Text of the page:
Photobooks, Portrait

Philip Larkin, the Auto-Erotic Portrait Photographer Incapable Of Love

All images from The Importance of Elsewhere: Philip Larkin’s Photographs, courtesy Frances Lincoln/Estate of Philip Larkin

A new photobook explores the iconic poet Philip Larkin’s life as a photographer, the portraits of himself and the various women in his life revealing a man equally capable of care and romance, calculation and misanthropy.

In a re-write of a letter titled Letter to a Friend About Girls, addressed to his long-term friend and Oxford contemporary Kingsley Amis, the poet Philip Larkin wrote:

Only cameras memorise her face
Her clothes would never hang among your interests.

Larkin, attempting a more cathartic dialogue with Amis, was discussing the various women who came and went throughout the years, partners who were often ridiculed or dismissed by Amis.

Whilst these words belong to an unpublished version of the poem, and were probably not meant to be seen by Amis, it reveals Larkin’s growing fatigue with Amis’s habit of condescending him, which had come to epitomise the two men’s relationship.

Powell-Amises-Larkin pg158 (c) The Estate of Philip Larkin

Larkin accepts his female partners are less attractive, less desirable, than Amis’.  And yet, in writing ‘only cameras memorise her face’, Larkin, usually so apathetic, displays an ability to be both disparaging in his attitude and decisive in his willingness to preserve these women on film.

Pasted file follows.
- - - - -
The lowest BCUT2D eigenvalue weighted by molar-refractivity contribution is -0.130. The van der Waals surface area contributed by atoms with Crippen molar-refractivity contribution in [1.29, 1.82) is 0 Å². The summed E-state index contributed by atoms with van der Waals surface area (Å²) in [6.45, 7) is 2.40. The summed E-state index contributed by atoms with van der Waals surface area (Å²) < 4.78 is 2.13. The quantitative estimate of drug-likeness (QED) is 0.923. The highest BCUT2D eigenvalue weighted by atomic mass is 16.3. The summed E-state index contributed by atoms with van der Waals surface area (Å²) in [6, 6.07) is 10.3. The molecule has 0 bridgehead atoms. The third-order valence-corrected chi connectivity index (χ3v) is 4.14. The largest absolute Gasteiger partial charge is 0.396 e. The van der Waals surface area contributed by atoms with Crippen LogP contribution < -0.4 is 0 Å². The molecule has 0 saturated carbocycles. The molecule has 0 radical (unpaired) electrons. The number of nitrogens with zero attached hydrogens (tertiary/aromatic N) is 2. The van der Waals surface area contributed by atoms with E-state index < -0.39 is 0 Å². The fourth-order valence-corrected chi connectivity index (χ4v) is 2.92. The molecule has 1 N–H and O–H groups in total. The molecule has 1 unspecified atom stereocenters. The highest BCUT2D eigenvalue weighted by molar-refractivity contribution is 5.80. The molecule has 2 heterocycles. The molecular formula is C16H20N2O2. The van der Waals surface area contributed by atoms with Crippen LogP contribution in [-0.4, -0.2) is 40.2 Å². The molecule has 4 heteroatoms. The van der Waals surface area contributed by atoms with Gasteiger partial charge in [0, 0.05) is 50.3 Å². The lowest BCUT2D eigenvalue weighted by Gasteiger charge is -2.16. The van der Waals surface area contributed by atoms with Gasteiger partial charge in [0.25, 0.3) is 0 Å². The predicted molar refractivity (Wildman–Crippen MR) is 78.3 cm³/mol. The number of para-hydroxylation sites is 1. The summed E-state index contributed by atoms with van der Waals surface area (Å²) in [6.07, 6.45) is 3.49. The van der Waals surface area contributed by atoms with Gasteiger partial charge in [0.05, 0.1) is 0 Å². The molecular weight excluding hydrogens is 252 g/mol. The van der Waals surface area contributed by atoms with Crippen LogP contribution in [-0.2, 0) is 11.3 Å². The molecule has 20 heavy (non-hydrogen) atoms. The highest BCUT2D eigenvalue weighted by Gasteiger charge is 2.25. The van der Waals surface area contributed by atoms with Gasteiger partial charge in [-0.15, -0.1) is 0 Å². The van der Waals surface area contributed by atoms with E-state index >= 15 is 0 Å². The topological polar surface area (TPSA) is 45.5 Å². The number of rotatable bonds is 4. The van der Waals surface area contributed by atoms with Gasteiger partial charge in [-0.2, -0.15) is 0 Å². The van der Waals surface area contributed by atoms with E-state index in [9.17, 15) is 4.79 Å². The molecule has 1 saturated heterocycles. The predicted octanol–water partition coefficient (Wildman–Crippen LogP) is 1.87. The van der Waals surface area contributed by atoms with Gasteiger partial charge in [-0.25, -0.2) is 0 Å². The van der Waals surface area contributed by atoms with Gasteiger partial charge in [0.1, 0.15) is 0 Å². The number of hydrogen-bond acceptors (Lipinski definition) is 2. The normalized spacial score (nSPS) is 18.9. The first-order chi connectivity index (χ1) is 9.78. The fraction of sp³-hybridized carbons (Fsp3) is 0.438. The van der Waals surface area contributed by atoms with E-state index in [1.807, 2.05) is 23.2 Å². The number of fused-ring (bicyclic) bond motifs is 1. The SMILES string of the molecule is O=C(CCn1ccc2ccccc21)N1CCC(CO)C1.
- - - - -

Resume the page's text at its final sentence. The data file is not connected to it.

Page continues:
In The Importance of Elsewhere, a new photobook that explores, for the first time, Larkin’s active life as a photographer, we find a much sought after adjunct to Larkin’s provocative verse on the subject of woman and relationships, a lifetime preoccupation for a man often quoted for his misogyny.

Larkin_Importance_of_Elsewhere

Larkin & wicker rabbit pic pg134Of Larkin’s five thousand prints and negatives kept in the archives of the Hull History Centre, in which university Larkin held his final librarian post from 1955 until his death, lecturer Richard Bradford has drawn on a selection of stills that at once uphold and challenge our preconceptions of one of the more controversial post-war writers.

The unresolved conflict in Larkin’s photographic yearnings, as in his verse, is between life in all its mundane, inert being, and a more stylised, heightened impression of reality – an attempt to find romance in his drab surroundings and wasted days.

Philip Larkin and John Betjeman

Philip Larkin and John Betjeman

Monica Jones, his most trusted female confidante and intellectual equal throughout the years, is photographed in a white dress, delicately bathing in the English sun of her flowery garden in Leicester. Larkin’s relationship with Monica was anything but trouble free, and yet here she appears like a woman straight out of the pages of a D.H. Lawrence novel.

Monica Jones

Monica Jones

Monica Jones

Monica Jones

There is a quiet obsessiveness in Larkin’s portraits of his varied, often overlapping lovers. Some are almost fetishist – the same pose repeated, and presumably encouraged by Larkin, in the imitation of a 60’s Hollywood pin-up, poised on the edge of the bed or shot provocatively from behind. Others employ the same sly precision of his self-portraits – we feel the presence of the photographer through his arrangement.

One self-portrait, taken in Scotland, with Monica’s reflection visible in the window behind Larkin, feels like a particularly droll composition – a nod to all the women the man who declined the Poet Laureate kept in the shadows throughout his life.